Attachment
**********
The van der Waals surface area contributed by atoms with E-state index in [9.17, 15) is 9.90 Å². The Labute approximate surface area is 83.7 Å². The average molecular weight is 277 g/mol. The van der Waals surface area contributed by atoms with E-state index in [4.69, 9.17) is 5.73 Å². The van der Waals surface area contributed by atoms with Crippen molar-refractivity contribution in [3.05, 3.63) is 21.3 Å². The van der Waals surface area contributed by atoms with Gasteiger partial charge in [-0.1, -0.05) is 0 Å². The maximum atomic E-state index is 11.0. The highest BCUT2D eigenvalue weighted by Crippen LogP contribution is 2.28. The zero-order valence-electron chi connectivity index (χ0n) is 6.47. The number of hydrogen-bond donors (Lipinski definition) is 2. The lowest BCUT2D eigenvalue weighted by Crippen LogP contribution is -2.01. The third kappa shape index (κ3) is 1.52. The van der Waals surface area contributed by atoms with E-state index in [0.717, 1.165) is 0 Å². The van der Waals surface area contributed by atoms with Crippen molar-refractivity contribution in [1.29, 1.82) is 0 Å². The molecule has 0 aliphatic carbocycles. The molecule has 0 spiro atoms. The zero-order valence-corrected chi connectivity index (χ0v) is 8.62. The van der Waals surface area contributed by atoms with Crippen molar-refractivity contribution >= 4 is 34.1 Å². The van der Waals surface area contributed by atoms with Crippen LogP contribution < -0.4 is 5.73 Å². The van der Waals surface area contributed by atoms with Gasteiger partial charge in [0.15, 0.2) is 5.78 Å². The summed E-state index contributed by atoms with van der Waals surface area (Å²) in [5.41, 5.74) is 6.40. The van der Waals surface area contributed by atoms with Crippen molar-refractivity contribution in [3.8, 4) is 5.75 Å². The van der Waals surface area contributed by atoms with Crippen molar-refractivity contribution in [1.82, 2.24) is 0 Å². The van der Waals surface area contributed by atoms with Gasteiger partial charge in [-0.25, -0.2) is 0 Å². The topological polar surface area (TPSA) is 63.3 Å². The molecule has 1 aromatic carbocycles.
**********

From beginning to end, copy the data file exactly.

The van der Waals surface area contributed by atoms with E-state index in [9.17, 15) is 9.90 Å². The Labute approximate surface area is 83.7 Å². The average molecular weight is 277 g/mol. The van der Waals surface area contributed by atoms with E-state index in [4.69, 9.17) is 5.73 Å². The van der Waals surface area contributed by atoms with Crippen molar-refractivity contribution in [3.05, 3.63) is 21.3 Å². The van der Waals surface area contributed by atoms with Gasteiger partial charge in [-0.1, -0.05) is 0 Å². The maximum atomic E-state index is 11.0. The highest BCUT2D eigenvalue weighted by Crippen LogP contribution is 2.28. The zero-order valence-electron chi connectivity index (χ0n) is 6.47. The number of hydrogen-bond donors (Lipinski definition) is 2. The lowest BCUT2D eigenvalue weighted by Crippen LogP contribution is -2.01. The third kappa shape index (κ3) is 1.52. The van der Waals surface area contributed by atoms with E-state index in [0.717, 1.165) is 0 Å². The van der Waals surface area contributed by atoms with Crippen molar-refractivity contribution in [1.29, 1.82) is 0 Å². The molecule has 0 aliphatic carbocycles. The molecule has 0 spiro atoms. The zero-order valence-corrected chi connectivity index (χ0v) is 8.62. The van der Waals surface area contributed by atoms with Crippen molar-refractivity contribution >= 4 is 34.1 Å². The van der Waals surface area contributed by atoms with Crippen LogP contribution < -0.4 is 5.73 Å². The van der Waals surface area contributed by atoms with Gasteiger partial charge in [0.15, 0.2) is 5.78 Å². The summed E-state index contributed by atoms with van der Waals surface area (Å²) in [5.41, 5.74) is 6.40. The van der Waals surface area contributed by atoms with Crippen molar-refractivity contribution in [3.8, 4) is 5.75 Å². The van der Waals surface area contributed by atoms with Crippen molar-refractivity contribution in [1.82, 2.24) is 0 Å². The van der Waals surface area contributed by atoms with Gasteiger partial charge in [-0.25, -0.2) is 0 Å². The topological polar surface area (TPSA) is 63.3 Å². The molecule has 1 aromatic carbocycles.